Caribou, an American reindeer ranging from Maine to British Columbia and northward. A few also inhabit northern Idaho. With the exception of the musk ox, the caribou ranges farther north than any other hoofed animal. Caribou feed on various types of plants. The woodland caribou is a swift, grayish or brownish animal. Its height, at the shoulder, is about 3 ½ feet (slightly more than 1 m). The antlers, which are borne by both sexes, are flattened somewhat like those of a moose. Woodland caribou are endangered.
The Barren Ground caribou, smaller and lighter colored than the woodland caribou, ranges farther to the north, beyond the limit of timber—in a region sometimes known as the Barren Grounds.
You might think that a Caribou's feet would sink hard into the snow with each step it takes. But that does not happen. A caribou’s hoof is split and spread wide apart. Its shape works like a snowshoe to keep the caribou on top of the snow.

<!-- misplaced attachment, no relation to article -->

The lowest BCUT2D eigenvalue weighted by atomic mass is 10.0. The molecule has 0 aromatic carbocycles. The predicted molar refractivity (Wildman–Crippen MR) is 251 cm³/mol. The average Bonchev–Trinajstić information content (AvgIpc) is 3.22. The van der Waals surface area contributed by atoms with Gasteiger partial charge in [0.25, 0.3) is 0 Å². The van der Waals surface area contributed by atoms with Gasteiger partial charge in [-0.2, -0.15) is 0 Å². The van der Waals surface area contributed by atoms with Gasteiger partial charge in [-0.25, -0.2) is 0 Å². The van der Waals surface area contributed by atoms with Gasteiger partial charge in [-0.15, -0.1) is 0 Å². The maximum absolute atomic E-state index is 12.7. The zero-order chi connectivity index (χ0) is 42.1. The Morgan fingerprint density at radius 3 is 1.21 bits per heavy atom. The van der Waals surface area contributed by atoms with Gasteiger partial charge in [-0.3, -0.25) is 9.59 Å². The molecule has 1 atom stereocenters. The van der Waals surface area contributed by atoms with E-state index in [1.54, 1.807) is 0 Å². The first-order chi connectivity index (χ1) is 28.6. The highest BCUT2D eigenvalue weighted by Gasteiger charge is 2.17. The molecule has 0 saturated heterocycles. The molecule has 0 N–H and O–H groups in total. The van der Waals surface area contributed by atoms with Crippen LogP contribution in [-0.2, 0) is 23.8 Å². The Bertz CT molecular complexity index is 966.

A caribou’s hoofs are well protected. Long hair grows down over the hoofs and covers them. A caribou also has a special gland that gives off a greasy material. This material helps protect the hair around the hoof from snow and ice.
Above each hoof are two long toes called dewclaws. They give a caribou extra support when it walks in snow.
Every spring, large herds of caribou migrate to the Arctic tundra for food. The caribou walk hundreds of miles on ice and snow. They use their hoofs to dig for food.
The woodland caribou is Rangifer tarandus caribou; the Barren Ground, R. t. arcticus. Caribou are of the deer family, Cervidae.